Study reveals the mental-health toll of 'super-parent' cultural pressures

It's estimated that mental illness will affect one in four people at some point in life.
By Cliff Mooneyham | Mar 18, 2016
The pressures to become a 'super parent' have been found to lead to mental health conditions in new mothers and fathers, according to research from the University of Kansas.

It's estimated that mental illness will affect one in four people at some point in life. Many children will grow up with a parent who will have some level of mental illness.

For decades, mental health experts have been emphasizing the hazards of postpartum depression in new mothers, but new research suggests that this awareness needs to expand further into other mental health conditions related to new parenthood, including issues that new fathers suffer from.

Carrie Wendel-Hummell, a KU doctoral candidate in sociology, conducted interviews on 30 new mothers and 17 new fathers ranging from low-income to middle-class socioeconomic statuses. All the parents experienced prolonged symptoms of at least one perinatal health condition. She emphasizes the importance of understanding the biological and sociological impact of the issues that new parents face on their overall mental well-being.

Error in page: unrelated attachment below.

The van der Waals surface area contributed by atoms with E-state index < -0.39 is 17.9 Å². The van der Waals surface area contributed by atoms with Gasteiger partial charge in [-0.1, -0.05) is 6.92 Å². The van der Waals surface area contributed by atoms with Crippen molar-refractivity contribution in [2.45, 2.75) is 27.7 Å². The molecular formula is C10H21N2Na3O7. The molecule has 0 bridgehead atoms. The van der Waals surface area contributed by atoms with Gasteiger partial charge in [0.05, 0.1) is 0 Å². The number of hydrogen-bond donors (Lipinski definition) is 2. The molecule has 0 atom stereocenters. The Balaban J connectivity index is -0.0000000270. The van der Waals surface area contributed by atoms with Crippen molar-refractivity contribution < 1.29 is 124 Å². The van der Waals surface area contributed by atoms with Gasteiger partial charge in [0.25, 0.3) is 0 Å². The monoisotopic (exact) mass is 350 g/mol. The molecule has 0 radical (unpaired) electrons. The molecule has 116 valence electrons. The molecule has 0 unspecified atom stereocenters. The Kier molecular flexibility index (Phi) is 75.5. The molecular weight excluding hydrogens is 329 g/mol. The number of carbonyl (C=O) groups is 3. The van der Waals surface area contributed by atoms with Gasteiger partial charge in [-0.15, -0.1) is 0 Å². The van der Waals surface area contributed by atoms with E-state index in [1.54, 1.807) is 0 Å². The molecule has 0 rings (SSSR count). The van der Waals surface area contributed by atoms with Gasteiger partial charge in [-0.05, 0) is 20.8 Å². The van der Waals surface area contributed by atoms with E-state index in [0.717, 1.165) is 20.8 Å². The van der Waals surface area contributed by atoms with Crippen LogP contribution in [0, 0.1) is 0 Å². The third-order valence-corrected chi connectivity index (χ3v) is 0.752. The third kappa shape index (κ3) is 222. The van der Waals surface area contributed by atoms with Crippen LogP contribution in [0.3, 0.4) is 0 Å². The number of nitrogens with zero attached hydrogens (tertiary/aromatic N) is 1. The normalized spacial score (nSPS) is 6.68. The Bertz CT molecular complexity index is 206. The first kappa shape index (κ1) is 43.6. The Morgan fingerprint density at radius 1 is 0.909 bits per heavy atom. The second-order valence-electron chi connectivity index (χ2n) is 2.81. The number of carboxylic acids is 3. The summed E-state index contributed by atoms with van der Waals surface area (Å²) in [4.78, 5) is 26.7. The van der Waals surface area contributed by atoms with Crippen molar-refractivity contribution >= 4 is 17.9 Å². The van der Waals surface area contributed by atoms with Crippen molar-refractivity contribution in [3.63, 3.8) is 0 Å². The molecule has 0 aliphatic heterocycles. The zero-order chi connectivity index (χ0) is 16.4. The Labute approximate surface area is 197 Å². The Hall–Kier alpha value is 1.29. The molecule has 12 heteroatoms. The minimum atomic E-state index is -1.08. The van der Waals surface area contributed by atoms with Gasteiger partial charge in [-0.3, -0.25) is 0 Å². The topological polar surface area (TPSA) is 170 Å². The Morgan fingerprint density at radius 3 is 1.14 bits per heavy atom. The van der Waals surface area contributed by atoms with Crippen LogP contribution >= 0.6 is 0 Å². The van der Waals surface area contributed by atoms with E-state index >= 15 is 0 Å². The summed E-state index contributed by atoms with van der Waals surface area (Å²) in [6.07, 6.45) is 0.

"Both mothers and fathers need to pay attention to their mental health during the perinatal period, and they need to watch for these other types of conditions, not just depression. Anxiety, post-traumatic stress disorder, psychosis, and bi-polar disorder are all shaped by circumstances that surround having a baby," said Wendel-Hummell in a statement.

Wendel-Hummell will present her study at the 109th Annual Meeting of the American Sociological Association.

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